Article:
House Concurrent Resolution 3046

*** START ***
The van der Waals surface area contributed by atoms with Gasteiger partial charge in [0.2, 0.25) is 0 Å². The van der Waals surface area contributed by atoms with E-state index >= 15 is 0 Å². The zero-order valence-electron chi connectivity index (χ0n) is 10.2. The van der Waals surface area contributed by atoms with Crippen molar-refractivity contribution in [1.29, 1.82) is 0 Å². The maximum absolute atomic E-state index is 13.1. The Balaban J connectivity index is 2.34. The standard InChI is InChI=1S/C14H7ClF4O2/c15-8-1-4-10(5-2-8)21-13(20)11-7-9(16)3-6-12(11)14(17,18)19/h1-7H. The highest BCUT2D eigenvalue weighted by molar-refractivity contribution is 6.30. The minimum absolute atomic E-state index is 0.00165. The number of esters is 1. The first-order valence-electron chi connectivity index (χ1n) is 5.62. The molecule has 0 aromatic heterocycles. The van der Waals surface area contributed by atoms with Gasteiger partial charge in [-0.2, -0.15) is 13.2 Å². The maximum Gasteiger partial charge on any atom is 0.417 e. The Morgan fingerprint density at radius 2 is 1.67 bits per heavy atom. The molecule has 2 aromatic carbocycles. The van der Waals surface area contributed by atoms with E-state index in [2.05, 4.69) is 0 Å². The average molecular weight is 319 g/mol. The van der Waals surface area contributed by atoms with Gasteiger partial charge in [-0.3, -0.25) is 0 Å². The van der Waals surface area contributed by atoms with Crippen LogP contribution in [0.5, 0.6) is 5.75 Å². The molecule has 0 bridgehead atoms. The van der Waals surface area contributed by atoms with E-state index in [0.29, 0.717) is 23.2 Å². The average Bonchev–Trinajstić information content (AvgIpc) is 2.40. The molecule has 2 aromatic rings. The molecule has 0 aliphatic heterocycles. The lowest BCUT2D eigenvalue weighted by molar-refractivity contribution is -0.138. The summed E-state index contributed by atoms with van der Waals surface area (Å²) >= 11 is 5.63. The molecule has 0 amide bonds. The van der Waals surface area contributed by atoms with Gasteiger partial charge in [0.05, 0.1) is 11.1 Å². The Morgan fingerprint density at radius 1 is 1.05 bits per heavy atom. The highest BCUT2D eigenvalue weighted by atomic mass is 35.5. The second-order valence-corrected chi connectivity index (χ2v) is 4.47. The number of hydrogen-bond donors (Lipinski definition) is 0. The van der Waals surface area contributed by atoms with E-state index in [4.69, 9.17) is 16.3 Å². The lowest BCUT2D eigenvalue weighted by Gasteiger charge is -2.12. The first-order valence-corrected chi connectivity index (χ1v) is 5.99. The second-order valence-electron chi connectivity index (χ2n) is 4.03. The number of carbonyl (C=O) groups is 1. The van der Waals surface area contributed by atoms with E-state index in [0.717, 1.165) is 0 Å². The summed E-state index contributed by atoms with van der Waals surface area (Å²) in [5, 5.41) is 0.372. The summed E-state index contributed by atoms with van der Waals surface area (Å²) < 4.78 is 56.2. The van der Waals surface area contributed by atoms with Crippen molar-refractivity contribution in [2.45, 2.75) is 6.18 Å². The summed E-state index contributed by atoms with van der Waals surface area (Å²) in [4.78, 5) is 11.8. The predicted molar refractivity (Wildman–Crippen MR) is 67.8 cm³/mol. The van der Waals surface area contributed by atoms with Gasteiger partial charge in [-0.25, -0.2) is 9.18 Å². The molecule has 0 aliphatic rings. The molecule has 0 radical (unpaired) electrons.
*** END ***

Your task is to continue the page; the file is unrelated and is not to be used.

One of the best bumper stickers I ever saw said “Just be thankful we only get half the government we pay for.” So you can imagine I’m not a big fan of House Concurrent Resolution 3046 that would expand the legislature with the approval of the voters to 120 days from the current 80 days. The North Dakota constitution limits North Dakota legislative sessions to 80 days every two years. Primary sponsor Rep. Scot Kelsh, D-Fargo said the extra days would provide lawmakers with the flexibility to “address the changing landscape, politically and otherwise” in the state.  The last time the legislature expanded the days was in 1977 going from 60 days to the current 80 days. Kelsh stated the state had a budget of less than $1 billion during the 1975-77 biennium compared to a roughly $13 billion budget for the 2013-15 biennium. He added that in the past few sessions the Legislature has nearly reached the 80-day limit. Kelsh said it would provide lawmakers more time to better absorb the amount of information they receive and must weigh before voting on bills. Working at a newspaper I know a thing or two about deadlines. The worst thing I found you can do when folks are struggling to finish a task in an assigned time is to give them more time. Threaten to shrink the time and amazingly somehow the job gets done in the original allotted time. Representatives should recognize the difference between bills worthy of becoming law, and should not pursue bills that are trumped by federal law. There are plenty of federal laws that are not popular in North Dakota, but changing those are the work of our congressional delegation. Extending the legislature is going to cost more money for the extra days. Budget analysts say the North Dakota Legislative session costs taxpayers $65,000 a day and that comes to about $5.6 million over an 80-day session. The proposal that would add another 40 days would bump the cost by $2.6 million. That could be chump change considering all of the extra time for some to consider new ways to spend our tax dollars. I would think it would be tougher finishing on time with limited resources than the current surplus. North Dakota Legislators are very successful in large part because they meet only every other year and truly are citizen legislators. They have real jobs and homes in the communities they represent.   Legislators deserve our appreciation for the countless hours they put in before, during and after the sessions. The legislators are certainly underpaid for that commitment, but adding an additional 40 days away from their lives could be a significant deterrent to some seeking office.  North Dakota legislators are very talented people who truly care about the state they represent, and have done a great job representing us doing so much when resources were smaller before and now with the recent oil boom surplus. It will be curious to see how the current majority who preach smaller government vote on House Concurrent Resolution 3046.